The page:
“Something is pulling me towards the base” 

The Blackcoat’s Daughter (2015)

The devil is in the details…

 Two girls must battle a mysterious evil force when they get left behind at their boarding school over winter break.

Previously known in the festival circuit as February, before its title change to the much preferred title of The Blackcoat’s Daughter. Oz Perkins’ directorial debut has finally been released, weirdly after his sophomore film I Am The Pretty Thing That Lives In The House.

There is no question, Perkins definitely has style and an unconventional approach to storytelling, similar to Pretty Thing his debut thrives on moody texture and throughout there lingers a sense of dread. Everything about the film oozes with style, the bleak backdrop of the cold dark landscape is undeniably gorgeous. The sound design is chilling; as discordant violin scrapes suffocate every scene with ominous gravity.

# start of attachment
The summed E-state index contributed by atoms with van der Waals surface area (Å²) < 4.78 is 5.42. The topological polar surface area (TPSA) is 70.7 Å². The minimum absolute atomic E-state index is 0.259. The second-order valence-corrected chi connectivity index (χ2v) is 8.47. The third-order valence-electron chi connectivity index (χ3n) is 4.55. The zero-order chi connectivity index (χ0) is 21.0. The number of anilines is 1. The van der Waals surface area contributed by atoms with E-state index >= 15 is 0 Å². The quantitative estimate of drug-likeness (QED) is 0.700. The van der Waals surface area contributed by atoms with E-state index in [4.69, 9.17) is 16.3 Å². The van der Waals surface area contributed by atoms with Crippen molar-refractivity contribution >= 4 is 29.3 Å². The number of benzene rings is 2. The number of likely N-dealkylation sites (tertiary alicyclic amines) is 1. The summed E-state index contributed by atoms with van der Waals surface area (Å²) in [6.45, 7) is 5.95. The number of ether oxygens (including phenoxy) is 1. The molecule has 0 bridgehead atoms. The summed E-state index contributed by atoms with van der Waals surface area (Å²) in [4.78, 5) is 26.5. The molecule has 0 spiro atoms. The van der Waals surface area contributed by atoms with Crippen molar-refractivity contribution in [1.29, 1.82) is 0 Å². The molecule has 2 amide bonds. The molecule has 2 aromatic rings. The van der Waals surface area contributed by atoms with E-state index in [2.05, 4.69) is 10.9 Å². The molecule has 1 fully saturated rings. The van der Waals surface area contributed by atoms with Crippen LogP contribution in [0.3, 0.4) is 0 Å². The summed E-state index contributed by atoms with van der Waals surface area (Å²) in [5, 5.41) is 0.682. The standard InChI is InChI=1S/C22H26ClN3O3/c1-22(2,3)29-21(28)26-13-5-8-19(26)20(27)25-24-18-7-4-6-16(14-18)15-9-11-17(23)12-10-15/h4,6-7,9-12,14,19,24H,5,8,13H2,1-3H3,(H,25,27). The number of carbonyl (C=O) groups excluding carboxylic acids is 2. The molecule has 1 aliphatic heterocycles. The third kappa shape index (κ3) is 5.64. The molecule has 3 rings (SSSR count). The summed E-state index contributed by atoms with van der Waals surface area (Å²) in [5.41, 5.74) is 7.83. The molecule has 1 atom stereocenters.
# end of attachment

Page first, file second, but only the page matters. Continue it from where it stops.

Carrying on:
The films real strength is in its three leading ladies, Lucy Boynton, Kiernan Shipka and Emma Roberts whose superb performances create noise for such a quite movie. The story itself in an interesting take on the sub genre of possession although this one is definitely not hand fed to its audience. Unfortunately, the film treads the line of being somewhat painfully slow.

This moody atmospheric slow burner creates a haunting gothic experience and its violence is viciously surprising. Although it isn’t enough for the casual horror movie goer who will quickly run out of patience and not be able to appreciate the remarkable final minute.

6.0 / 10

“Do you believe in God, Joan?”